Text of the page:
22. 10.5 The Hertzsprung–Russell Diagram This is an H–R plot of about 20,000 stars. The main sequence is clear, as is the red giant region. About 90 percent of stars lie on the main sequence; 9 percent are red giants and 1 percent are white dwarfs.

  23. 10.6 Extending the Cosmic Distance Scale • Spectroscopic parallax: Has nothing to do with parallax, but does use spectroscopy in finding the distance to a star. • Measure the star’s apparent magnitude and spectral class. • Use spectral class to estimate luminosity. • Apply inverse-square law to find distance.

  24. Spectroscopic parallax can extend the cosmic distance scale to several thousand parsecs.

  25. The spectroscopic parallax calculation can be misleading if the star is not on the main sequence. The width of spectral lines can be used to define luminosity classes.

  26. In this way, giants and supergiants can be distinguished from main-sequence stars.

  27. 10.7 Stellar Masses Many stars are in binary pairs; measurement of their orbital motion allows determination of the masses of the stars. Orbits of visual binaries can be observed directly; Doppler shifts in spectroscopic binaries allow measurement of motion; and the period of eclipsing binaries can be measured using intensity variations.

  28. Mass is the main determinant of where a star will be on the main sequence.

  29. Stellar mass distributions – there are many more small stars than large ones!

  30. Assuming that stars radiate like black bodies, you must know which of the following properties in order to infer the radius of a star? • Luminosity and surface temperature. • Luminosity and distance. • Luminosity and flux. • Luminosity and mass.

  31. The apparent brightness of an object such as a star does not depend on how fast the star is moving across our line of sight. the strength of the light emanating from the star. the distance from us to the star. the amount and kind of obstacles between us and the star.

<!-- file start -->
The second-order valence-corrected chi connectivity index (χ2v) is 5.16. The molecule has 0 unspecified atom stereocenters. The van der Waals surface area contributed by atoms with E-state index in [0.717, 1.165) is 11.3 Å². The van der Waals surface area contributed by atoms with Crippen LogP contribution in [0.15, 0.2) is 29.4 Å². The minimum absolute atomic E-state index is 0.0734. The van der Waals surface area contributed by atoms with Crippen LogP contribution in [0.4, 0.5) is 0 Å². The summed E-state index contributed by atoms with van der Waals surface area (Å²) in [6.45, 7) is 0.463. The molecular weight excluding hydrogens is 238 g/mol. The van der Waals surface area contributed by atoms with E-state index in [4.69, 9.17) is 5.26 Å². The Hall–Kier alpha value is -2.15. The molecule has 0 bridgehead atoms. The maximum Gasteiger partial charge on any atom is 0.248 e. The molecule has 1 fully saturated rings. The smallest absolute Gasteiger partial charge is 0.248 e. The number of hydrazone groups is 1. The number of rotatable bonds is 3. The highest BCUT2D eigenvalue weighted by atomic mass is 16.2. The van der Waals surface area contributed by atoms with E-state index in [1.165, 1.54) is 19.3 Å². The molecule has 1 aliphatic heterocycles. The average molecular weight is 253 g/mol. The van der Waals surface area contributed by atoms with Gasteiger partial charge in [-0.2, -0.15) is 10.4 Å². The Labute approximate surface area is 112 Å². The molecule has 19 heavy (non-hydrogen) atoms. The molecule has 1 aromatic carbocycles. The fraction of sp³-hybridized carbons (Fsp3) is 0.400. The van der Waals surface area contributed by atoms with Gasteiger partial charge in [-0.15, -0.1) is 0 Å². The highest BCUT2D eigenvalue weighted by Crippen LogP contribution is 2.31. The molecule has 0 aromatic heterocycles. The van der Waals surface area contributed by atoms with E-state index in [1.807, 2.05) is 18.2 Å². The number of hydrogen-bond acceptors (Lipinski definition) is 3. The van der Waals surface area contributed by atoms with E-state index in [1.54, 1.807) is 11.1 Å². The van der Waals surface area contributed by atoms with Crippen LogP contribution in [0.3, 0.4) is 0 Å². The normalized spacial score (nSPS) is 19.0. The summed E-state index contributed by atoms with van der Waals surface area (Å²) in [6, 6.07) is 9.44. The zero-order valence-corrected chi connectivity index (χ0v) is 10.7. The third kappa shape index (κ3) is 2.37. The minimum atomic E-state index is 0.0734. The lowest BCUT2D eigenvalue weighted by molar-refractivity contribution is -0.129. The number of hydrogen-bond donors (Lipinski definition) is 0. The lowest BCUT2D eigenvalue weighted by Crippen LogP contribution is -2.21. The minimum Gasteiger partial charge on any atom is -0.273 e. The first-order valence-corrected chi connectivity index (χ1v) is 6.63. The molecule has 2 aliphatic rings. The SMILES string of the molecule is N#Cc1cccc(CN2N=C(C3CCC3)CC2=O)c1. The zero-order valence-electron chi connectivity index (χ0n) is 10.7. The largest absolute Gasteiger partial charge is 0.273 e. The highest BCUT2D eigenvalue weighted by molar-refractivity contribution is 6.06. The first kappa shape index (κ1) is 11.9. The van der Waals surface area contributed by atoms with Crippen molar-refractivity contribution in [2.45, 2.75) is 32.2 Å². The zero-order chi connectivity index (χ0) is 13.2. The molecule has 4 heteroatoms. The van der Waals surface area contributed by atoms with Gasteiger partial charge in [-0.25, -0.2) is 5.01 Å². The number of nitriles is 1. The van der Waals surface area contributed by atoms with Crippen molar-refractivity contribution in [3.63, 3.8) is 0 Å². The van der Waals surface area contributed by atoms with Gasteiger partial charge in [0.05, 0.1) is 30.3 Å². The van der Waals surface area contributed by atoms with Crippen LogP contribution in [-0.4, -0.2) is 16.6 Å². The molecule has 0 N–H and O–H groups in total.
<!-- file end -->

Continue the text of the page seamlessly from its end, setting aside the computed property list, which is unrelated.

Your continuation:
32. The luminosity of a star is a unique measure of its • velocity of recession away from us. • temperature. • total energy output. • physical size.

  33. If the sun were twice as far away as it is now, we would receive twice as much flux. the same amount of flux. half as much flux. one-fourth as much flux.

  34. What is the relation between the apparent magnitude of a star and its color? the apparent magnitude of a star is a direct indicator of its color. the apparent magnitude of a star is not an indicator of its color. the answer depends on what time of night the star is observed. the relationship is not fully known.

  35. The difference between a star's actual brightness and apparent brightness is a measure of its • distance. • brightness. • temperature. • luminosity.

  36. The most fundamental property of a star is its • temperature. • luminosity. • mass. • diameter.

  37. Which of the following observed quantities depends upon the distance to the object • Doppler shift • Color • actual brightness • apparent brightness

  38. If two stars in the sky have the same apparent brightness and are not hidden by gas or dust clouds, then they have the same temperature. they must be at the same distance away from us. the furthest one has the greatest luminosity. they have the same angular size.

  39. Which of the following spectra originates from the reddest star? • a • b • g • m

  40. Summary of Chapter 10 • Distance to nearest stars can be measured by parallax. • Apparent brightness is as observed from Earth; depends on distance and absolute luminosity. • Spectral classes correspond to different surface temperatures. • Stellar size is related to luminosity and temperature.

  41. Summary of Chapter 10, cont. • H–R diagram is plot of luminosity vs. temperature; most stars lie on main sequence. • Distance ladder can be extended using spectroscopic parallax. • Masses of stars in binary systems can be measured. • Mass determines where star lies on main sequence.